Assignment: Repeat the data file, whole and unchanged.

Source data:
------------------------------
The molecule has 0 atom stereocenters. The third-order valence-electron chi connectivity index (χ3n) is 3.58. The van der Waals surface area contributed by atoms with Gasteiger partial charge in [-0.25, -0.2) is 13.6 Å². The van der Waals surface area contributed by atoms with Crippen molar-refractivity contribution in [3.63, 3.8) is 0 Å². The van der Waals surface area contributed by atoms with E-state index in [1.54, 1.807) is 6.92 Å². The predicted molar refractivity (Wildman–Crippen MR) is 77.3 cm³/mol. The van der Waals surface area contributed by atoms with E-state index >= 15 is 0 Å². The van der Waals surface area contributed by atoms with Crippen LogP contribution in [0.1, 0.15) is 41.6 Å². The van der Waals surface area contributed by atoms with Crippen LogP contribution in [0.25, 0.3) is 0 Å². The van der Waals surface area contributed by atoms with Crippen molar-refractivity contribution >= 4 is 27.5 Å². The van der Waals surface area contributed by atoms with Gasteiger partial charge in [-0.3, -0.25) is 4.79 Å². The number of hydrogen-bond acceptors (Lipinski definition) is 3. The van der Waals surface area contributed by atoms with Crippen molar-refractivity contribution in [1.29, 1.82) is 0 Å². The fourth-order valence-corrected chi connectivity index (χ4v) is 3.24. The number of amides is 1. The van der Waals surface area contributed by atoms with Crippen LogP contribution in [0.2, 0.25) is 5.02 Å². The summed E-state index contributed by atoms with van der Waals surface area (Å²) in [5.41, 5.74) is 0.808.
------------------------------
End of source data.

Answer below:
The molecule has 0 atom stereocenters. The third-order valence-electron chi connectivity index (χ3n) is 3.58. The van der Waals surface area contributed by atoms with Gasteiger partial charge in [-0.25, -0.2) is 13.6 Å². The van der Waals surface area contributed by atoms with Crippen molar-refractivity contribution in [3.63, 3.8) is 0 Å². The van der Waals surface area contributed by atoms with E-state index in [1.54, 1.807) is 6.92 Å². The predicted molar refractivity (Wildman–Crippen MR) is 77.3 cm³/mol. The van der Waals surface area contributed by atoms with E-state index >= 15 is 0 Å². The van der Waals surface area contributed by atoms with Crippen LogP contribution in [0.1, 0.15) is 41.6 Å². The van der Waals surface area contributed by atoms with Crippen LogP contribution in [0.25, 0.3) is 0 Å². The van der Waals surface area contributed by atoms with Crippen molar-refractivity contribution >= 4 is 27.5 Å². The van der Waals surface area contributed by atoms with Gasteiger partial charge in [-0.3, -0.25) is 4.79 Å². The number of hydrogen-bond acceptors (Lipinski definition) is 3. The van der Waals surface area contributed by atoms with Crippen molar-refractivity contribution in [1.29, 1.82) is 0 Å². The fourth-order valence-corrected chi connectivity index (χ4v) is 3.24. The number of amides is 1. The van der Waals surface area contributed by atoms with Crippen LogP contribution in [0.2, 0.25) is 5.02 Å². The summed E-state index contributed by atoms with van der Waals surface area (Å²) in [5.41, 5.74) is 0.808.